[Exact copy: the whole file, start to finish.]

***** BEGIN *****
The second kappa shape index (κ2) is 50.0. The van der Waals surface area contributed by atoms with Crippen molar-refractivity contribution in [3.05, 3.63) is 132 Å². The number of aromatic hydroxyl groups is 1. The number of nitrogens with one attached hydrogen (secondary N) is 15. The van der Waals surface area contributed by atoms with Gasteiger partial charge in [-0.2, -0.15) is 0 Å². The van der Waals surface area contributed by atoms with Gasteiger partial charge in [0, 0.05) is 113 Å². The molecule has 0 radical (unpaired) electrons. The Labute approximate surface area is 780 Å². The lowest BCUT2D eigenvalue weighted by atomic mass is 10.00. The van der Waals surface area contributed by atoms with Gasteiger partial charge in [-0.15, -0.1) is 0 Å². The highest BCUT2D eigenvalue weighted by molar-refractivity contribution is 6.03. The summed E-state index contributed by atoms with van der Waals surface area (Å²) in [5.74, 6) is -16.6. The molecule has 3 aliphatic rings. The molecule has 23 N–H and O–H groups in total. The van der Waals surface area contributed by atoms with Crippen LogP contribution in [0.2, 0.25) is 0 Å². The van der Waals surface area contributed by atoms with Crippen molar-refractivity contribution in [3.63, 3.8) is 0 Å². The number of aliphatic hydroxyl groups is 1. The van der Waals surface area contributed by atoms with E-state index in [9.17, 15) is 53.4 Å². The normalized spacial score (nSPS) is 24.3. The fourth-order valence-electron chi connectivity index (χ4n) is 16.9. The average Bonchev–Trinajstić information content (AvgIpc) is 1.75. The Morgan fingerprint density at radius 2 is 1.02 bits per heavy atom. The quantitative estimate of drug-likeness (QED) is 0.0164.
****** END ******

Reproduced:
The second kappa shape index (κ2) is 50.0. The van der Waals surface area contributed by atoms with Crippen molar-refractivity contribution in [3.05, 3.63) is 132 Å². The number of aromatic hydroxyl groups is 1. The number of nitrogens with one attached hydrogen (secondary N) is 15. The van der Waals surface area contributed by atoms with Gasteiger partial charge in [-0.2, -0.15) is 0 Å². The van der Waals surface area contributed by atoms with Gasteiger partial charge in [0, 0.05) is 113 Å². The molecule has 0 radical (unpaired) electrons. The Labute approximate surface area is 780 Å². The lowest BCUT2D eigenvalue weighted by atomic mass is 10.00. The van der Waals surface area contributed by atoms with Gasteiger partial charge in [-0.15, -0.1) is 0 Å². The highest BCUT2D eigenvalue weighted by molar-refractivity contribution is 6.03. The summed E-state index contributed by atoms with van der Waals surface area (Å²) in [5.74, 6) is -16.6. The molecule has 3 aliphatic rings. The molecule has 23 N–H and O–H groups in total. The van der Waals surface area contributed by atoms with Crippen LogP contribution in [0.2, 0.25) is 0 Å². The van der Waals surface area contributed by atoms with Crippen molar-refractivity contribution in [3.63, 3.8) is 0 Å². The number of aliphatic hydroxyl groups is 1. The van der Waals surface area contributed by atoms with E-state index in [9.17, 15) is 53.4 Å². The normalized spacial score (nSPS) is 24.3. The fourth-order valence-electron chi connectivity index (χ4n) is 16.9. The average Bonchev–Trinajstić information content (AvgIpc) is 1.75. The Morgan fingerprint density at radius 2 is 1.02 bits per heavy atom. The quantitative estimate of drug-likeness (QED) is 0.0164.